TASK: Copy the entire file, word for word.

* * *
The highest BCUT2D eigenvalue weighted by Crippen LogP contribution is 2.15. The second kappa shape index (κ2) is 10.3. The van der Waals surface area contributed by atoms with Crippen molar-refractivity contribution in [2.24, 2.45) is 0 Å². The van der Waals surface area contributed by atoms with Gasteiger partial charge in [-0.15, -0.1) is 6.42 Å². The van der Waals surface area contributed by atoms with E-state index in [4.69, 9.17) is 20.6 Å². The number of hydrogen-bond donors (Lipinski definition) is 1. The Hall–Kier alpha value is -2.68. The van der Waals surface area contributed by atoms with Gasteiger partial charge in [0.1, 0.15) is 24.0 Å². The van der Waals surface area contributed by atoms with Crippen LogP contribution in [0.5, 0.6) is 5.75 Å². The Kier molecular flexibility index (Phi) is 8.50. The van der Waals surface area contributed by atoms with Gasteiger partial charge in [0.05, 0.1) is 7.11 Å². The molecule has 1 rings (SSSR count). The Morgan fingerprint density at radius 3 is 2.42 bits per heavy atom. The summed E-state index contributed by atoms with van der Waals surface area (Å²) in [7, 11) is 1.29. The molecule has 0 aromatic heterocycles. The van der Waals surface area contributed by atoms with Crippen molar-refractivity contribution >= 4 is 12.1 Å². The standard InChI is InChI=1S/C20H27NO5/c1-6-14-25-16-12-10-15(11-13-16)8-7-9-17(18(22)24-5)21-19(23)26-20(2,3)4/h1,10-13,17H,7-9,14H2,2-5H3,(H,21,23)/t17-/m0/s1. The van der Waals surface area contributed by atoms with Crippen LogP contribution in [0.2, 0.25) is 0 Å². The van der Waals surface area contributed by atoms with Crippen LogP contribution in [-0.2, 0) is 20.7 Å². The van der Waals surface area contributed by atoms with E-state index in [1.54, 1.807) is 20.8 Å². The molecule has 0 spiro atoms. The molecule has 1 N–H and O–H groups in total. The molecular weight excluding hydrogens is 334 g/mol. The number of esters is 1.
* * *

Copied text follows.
The highest BCUT2D eigenvalue weighted by Crippen LogP contribution is 2.15. The second kappa shape index (κ2) is 10.3. The van der Waals surface area contributed by atoms with Crippen molar-refractivity contribution in [2.24, 2.45) is 0 Å². The van der Waals surface area contributed by atoms with Gasteiger partial charge in [-0.15, -0.1) is 6.42 Å². The van der Waals surface area contributed by atoms with E-state index in [4.69, 9.17) is 20.6 Å². The number of hydrogen-bond donors (Lipinski definition) is 1. The Hall–Kier alpha value is -2.68. The van der Waals surface area contributed by atoms with Gasteiger partial charge in [0.1, 0.15) is 24.0 Å². The van der Waals surface area contributed by atoms with Crippen LogP contribution in [0.5, 0.6) is 5.75 Å². The Kier molecular flexibility index (Phi) is 8.50. The van der Waals surface area contributed by atoms with Gasteiger partial charge in [0.05, 0.1) is 7.11 Å². The molecule has 1 rings (SSSR count). The Morgan fingerprint density at radius 3 is 2.42 bits per heavy atom. The summed E-state index contributed by atoms with van der Waals surface area (Å²) in [7, 11) is 1.29. The molecule has 0 aromatic heterocycles. The van der Waals surface area contributed by atoms with Crippen molar-refractivity contribution >= 4 is 12.1 Å². The standard InChI is InChI=1S/C20H27NO5/c1-6-14-25-16-12-10-15(11-13-16)8-7-9-17(18(22)24-5)21-19(23)26-20(2,3)4/h1,10-13,17H,7-9,14H2,2-5H3,(H,21,23)/t17-/m0/s1. The van der Waals surface area contributed by atoms with Crippen LogP contribution in [0.2, 0.25) is 0 Å². The van der Waals surface area contributed by atoms with Crippen LogP contribution in [-0.2, 0) is 20.7 Å². The van der Waals surface area contributed by atoms with E-state index in [1.54, 1.807) is 20.8 Å². The molecule has 0 spiro atoms. The molecule has 1 N–H and O–H groups in total. The molecular weight excluding hydrogens is 334 g/mol. The number of esters is 1.